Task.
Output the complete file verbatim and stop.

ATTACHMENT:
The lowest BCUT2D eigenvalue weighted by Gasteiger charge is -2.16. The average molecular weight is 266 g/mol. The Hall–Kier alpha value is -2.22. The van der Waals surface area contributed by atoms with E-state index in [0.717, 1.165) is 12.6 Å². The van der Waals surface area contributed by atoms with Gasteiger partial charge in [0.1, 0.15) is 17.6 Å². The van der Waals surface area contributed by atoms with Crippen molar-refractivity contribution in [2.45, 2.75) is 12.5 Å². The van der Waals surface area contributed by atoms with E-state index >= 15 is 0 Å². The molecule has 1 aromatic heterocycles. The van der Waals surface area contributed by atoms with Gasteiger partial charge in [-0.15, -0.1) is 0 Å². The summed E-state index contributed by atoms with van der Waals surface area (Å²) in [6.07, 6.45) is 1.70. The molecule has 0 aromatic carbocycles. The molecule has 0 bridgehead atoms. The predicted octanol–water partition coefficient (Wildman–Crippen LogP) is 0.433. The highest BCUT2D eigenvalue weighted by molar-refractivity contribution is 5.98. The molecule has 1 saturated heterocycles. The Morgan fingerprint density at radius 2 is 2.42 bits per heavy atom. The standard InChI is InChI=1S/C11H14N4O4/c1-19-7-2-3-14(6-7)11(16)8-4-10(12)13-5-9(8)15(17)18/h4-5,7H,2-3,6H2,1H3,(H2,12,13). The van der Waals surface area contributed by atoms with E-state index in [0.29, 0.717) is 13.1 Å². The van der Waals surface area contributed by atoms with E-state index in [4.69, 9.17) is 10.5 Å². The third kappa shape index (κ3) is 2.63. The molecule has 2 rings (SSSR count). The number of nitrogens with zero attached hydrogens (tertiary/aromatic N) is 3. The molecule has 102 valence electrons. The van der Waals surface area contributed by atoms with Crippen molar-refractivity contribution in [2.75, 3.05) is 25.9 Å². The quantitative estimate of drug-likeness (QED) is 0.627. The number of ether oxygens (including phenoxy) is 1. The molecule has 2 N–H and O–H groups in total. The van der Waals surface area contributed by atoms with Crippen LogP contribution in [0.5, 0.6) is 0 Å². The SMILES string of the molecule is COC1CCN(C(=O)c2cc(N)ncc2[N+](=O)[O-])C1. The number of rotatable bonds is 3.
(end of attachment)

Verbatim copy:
The lowest BCUT2D eigenvalue weighted by Gasteiger charge is -2.16. The average molecular weight is 266 g/mol. The Hall–Kier alpha value is -2.22. The van der Waals surface area contributed by atoms with E-state index in [0.717, 1.165) is 12.6 Å². The van der Waals surface area contributed by atoms with Gasteiger partial charge in [0.1, 0.15) is 17.6 Å². The van der Waals surface area contributed by atoms with Crippen molar-refractivity contribution in [2.45, 2.75) is 12.5 Å². The van der Waals surface area contributed by atoms with E-state index >= 15 is 0 Å². The molecule has 1 aromatic heterocycles. The van der Waals surface area contributed by atoms with Gasteiger partial charge in [-0.15, -0.1) is 0 Å². The summed E-state index contributed by atoms with van der Waals surface area (Å²) in [6.07, 6.45) is 1.70. The molecule has 0 aromatic carbocycles. The molecule has 0 bridgehead atoms. The predicted octanol–water partition coefficient (Wildman–Crippen LogP) is 0.433. The highest BCUT2D eigenvalue weighted by molar-refractivity contribution is 5.98. The molecule has 1 saturated heterocycles. The Morgan fingerprint density at radius 2 is 2.42 bits per heavy atom. The standard InChI is InChI=1S/C11H14N4O4/c1-19-7-2-3-14(6-7)11(16)8-4-10(12)13-5-9(8)15(17)18/h4-5,7H,2-3,6H2,1H3,(H2,12,13). The van der Waals surface area contributed by atoms with E-state index in [0.29, 0.717) is 13.1 Å². The van der Waals surface area contributed by atoms with E-state index in [4.69, 9.17) is 10.5 Å². The third kappa shape index (κ3) is 2.63. The molecule has 2 rings (SSSR count). The number of nitrogens with zero attached hydrogens (tertiary/aromatic N) is 3. The molecule has 102 valence electrons. The van der Waals surface area contributed by atoms with Crippen molar-refractivity contribution in [2.75, 3.05) is 25.9 Å². The quantitative estimate of drug-likeness (QED) is 0.627. The number of ether oxygens (including phenoxy) is 1. The molecule has 2 N–H and O–H groups in total. The van der Waals surface area contributed by atoms with Crippen LogP contribution in [0.5, 0.6) is 0 Å². The SMILES string of the molecule is COC1CCN(C(=O)c2cc(N)ncc2[N+](=O)[O-])C1. The number of rotatable bonds is 3.